I also think the issue of how we feel about our debt (someone with $4,000,000 net worth and a $40k car loan) is personal an in direct relation to our walk with God. Clearly, God has written that debt is not in our best interest…it keeps us from a close relationship with Him. Some people stress about any amount of debt and others don’t have a concern in the world about their debt…hence my belief that how we feel about our debt is mostly a personal thing.

    Thanks for the blog…I’m already enjoying reading…

    God Bless!

  4. says

    I blog quite often and I really thank you for your content.
    The article has truly peaked my interest. I am going to book mark your blog and keep checking for new details about once a week.
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  5. K says

    It’s pretty much the same situation with debt as with use of alcohol: the Bible doesn’t ban it outright but warns against the consequences of using too much. Therefore it’s an individual conviction where to draw the line, but clearly there is an excess that violates biblical teaching. But I’m not a huge fan of the “it doesn’t transfer into our culture” argument, you could wash away a lot of biblical teaching with that one.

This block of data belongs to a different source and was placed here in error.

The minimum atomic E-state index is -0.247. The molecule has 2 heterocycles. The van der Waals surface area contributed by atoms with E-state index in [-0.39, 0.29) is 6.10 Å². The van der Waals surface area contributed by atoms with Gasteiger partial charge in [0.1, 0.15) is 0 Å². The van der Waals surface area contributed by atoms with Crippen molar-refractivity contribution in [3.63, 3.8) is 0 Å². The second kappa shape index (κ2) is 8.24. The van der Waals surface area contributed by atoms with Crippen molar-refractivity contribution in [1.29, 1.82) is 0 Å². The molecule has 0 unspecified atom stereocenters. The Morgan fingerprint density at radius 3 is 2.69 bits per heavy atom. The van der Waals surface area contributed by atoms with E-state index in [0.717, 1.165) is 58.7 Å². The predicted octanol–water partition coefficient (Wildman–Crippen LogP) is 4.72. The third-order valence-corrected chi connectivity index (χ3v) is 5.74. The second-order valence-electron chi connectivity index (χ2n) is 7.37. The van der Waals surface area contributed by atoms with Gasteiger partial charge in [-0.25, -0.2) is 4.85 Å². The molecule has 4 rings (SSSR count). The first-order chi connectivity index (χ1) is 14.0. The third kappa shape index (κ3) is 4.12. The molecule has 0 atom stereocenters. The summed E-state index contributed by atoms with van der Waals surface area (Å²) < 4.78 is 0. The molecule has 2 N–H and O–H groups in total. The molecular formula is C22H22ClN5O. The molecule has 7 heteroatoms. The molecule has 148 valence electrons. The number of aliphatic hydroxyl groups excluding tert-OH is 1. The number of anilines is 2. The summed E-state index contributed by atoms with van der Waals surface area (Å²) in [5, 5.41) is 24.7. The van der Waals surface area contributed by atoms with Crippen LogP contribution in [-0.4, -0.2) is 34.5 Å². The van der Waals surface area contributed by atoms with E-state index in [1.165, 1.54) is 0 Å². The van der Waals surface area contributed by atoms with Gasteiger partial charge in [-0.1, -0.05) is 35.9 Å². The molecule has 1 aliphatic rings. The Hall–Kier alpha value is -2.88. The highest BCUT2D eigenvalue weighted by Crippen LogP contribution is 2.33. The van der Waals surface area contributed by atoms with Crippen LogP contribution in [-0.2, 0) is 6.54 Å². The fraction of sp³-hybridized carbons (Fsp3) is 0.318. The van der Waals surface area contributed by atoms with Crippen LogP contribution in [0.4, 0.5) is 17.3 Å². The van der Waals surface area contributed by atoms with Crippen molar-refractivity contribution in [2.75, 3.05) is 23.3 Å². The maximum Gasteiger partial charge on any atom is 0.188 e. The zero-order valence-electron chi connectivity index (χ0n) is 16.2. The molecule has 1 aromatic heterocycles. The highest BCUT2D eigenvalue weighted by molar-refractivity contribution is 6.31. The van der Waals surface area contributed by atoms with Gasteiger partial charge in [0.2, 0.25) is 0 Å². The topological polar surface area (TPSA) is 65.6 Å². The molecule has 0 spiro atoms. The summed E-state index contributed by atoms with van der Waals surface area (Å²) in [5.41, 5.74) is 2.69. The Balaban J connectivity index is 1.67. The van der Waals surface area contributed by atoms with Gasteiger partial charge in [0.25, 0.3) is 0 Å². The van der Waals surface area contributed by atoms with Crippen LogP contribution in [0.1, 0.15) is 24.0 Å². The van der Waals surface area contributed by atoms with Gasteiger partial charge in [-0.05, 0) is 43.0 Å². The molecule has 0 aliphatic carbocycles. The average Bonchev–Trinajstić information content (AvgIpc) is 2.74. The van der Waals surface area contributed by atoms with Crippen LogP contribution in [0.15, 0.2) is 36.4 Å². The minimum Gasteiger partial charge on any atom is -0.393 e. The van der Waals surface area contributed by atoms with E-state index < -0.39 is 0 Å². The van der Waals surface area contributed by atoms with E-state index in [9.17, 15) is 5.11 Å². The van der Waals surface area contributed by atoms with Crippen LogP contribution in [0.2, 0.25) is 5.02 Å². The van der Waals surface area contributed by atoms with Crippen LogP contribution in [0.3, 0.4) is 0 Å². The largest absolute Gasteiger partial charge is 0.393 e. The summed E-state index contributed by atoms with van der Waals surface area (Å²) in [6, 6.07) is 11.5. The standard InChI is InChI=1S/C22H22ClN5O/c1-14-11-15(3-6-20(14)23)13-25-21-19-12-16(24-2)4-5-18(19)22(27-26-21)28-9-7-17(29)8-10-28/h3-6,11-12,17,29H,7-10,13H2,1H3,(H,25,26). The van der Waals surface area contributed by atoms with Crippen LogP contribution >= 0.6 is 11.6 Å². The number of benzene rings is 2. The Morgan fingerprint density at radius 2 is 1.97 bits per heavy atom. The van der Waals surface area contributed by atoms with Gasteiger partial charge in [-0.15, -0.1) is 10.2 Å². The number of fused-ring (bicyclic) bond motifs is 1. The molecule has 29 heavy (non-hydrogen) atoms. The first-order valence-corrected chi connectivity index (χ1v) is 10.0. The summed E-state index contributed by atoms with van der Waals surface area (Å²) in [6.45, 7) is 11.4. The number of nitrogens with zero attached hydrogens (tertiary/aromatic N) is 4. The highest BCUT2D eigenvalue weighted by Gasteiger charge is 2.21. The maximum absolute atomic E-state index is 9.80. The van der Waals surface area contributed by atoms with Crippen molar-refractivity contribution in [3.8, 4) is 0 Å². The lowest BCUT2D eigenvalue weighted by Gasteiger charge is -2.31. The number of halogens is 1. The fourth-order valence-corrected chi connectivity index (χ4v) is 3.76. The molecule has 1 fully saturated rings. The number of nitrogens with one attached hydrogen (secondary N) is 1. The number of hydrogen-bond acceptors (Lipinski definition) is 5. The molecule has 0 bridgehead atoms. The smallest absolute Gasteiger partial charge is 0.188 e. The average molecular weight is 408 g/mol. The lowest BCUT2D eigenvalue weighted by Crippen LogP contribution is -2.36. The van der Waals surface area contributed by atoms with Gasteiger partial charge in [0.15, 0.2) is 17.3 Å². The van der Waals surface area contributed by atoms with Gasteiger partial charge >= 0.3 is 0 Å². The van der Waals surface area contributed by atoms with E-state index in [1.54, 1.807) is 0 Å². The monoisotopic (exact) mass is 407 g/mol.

6. rabo15 says

    I certainly won’t get upset over aaednonbd road and highway projects. But the fact that states borrow to fund them shouldn’t come as a surprise. Paying cash for a big project implies that the budget carries a sizable surplus for several years. And think about it- as soon as a surplus appears, politicians, the news media, and citizens begin to demand that it is distributed to the public. “Extra” money can never stay in the budget for long. Even supposedly stable funds like pension funds, Social Security included, are routinely borrowed from.

  7. Mossez Bulemi says

    The situations you describe apply to your developed countries not Africa. For example am due to be evicted tomorrow 1/9/2015 for rent arrears and money owed to my landlord for the past 4 months totalling to about $500 which I am unable to pay because I have been jobless since January 2015. By all means I am a slave to my landlord because if I do not pay him by midnight tonight I and my family will be out in the gutters come tomorrow. He has taken hold of all valuables from my house and now he is going to evict me. Isnt that slavery?

  8. says

    While I agree with the premise of your article, I think that the use of the word ‘slavery’ doesn’t help fully understand the point. In the NKJV, its replaces slavery with servant and I think that this use of the word gives a truer interpretation of the point. If we are borrow money we are a servant to the one we borrowed from, in so much as we have to pay them back. Also, the verse does relate to Deut 24:14-18 which I think really helps to understand this verse.

    Just my view – great article by the way :)